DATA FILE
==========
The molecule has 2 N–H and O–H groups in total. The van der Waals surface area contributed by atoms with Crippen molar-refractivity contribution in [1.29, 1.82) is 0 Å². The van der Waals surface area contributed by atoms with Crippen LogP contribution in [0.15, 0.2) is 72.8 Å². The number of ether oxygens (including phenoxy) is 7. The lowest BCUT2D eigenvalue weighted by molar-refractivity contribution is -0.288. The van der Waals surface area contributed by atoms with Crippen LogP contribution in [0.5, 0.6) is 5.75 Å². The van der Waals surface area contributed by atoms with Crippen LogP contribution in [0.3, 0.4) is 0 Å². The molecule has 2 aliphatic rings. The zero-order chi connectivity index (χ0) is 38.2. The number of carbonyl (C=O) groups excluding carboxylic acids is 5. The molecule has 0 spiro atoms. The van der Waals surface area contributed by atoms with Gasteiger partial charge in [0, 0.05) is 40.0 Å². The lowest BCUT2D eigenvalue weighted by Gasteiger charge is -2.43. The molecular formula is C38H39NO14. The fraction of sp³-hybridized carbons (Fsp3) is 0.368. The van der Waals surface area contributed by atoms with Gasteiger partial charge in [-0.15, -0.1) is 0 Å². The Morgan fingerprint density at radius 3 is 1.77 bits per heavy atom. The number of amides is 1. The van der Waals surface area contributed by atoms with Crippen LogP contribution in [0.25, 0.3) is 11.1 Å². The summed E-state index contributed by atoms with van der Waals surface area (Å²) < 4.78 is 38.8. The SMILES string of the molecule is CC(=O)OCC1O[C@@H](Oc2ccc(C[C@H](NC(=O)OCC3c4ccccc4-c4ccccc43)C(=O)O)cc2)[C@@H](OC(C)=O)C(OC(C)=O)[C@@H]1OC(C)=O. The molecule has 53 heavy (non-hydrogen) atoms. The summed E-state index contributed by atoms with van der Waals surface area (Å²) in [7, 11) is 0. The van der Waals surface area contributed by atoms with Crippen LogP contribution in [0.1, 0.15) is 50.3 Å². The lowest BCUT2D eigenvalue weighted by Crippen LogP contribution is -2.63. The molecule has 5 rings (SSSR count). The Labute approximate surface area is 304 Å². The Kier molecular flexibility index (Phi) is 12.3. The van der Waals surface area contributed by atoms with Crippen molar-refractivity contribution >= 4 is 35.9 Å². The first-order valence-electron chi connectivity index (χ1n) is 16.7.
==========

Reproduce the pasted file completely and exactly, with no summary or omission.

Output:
The molecule has 2 N–H and O–H groups in total. The van der Waals surface area contributed by atoms with Crippen molar-refractivity contribution in [1.29, 1.82) is 0 Å². The van der Waals surface area contributed by atoms with Crippen LogP contribution in [0.15, 0.2) is 72.8 Å². The number of ether oxygens (including phenoxy) is 7. The lowest BCUT2D eigenvalue weighted by molar-refractivity contribution is -0.288. The van der Waals surface area contributed by atoms with Crippen LogP contribution in [0.5, 0.6) is 5.75 Å². The van der Waals surface area contributed by atoms with Crippen LogP contribution in [0.3, 0.4) is 0 Å². The molecule has 2 aliphatic rings. The zero-order chi connectivity index (χ0) is 38.2. The number of carbonyl (C=O) groups excluding carboxylic acids is 5. The molecule has 0 spiro atoms. The van der Waals surface area contributed by atoms with Gasteiger partial charge in [0, 0.05) is 40.0 Å². The lowest BCUT2D eigenvalue weighted by Gasteiger charge is -2.43. The molecular formula is C38H39NO14. The fraction of sp³-hybridized carbons (Fsp3) is 0.368. The van der Waals surface area contributed by atoms with Gasteiger partial charge in [-0.15, -0.1) is 0 Å². The Morgan fingerprint density at radius 3 is 1.77 bits per heavy atom. The number of amides is 1. The van der Waals surface area contributed by atoms with Crippen LogP contribution in [0.25, 0.3) is 11.1 Å². The summed E-state index contributed by atoms with van der Waals surface area (Å²) < 4.78 is 38.8. The SMILES string of the molecule is CC(=O)OCC1O[C@@H](Oc2ccc(C[C@H](NC(=O)OCC3c4ccccc4-c4ccccc43)C(=O)O)cc2)[C@@H](OC(C)=O)C(OC(C)=O)[C@@H]1OC(C)=O. The molecule has 53 heavy (non-hydrogen) atoms. The summed E-state index contributed by atoms with van der Waals surface area (Å²) in [7, 11) is 0. The van der Waals surface area contributed by atoms with Crippen LogP contribution in [0.1, 0.15) is 50.3 Å². The lowest BCUT2D eigenvalue weighted by Crippen LogP contribution is -2.63. The molecule has 5 rings (SSSR count). The Labute approximate surface area is 304 Å². The Kier molecular flexibility index (Phi) is 12.3. The van der Waals surface area contributed by atoms with Crippen molar-refractivity contribution >= 4 is 35.9 Å². The first-order valence-electron chi connectivity index (χ1n) is 16.7.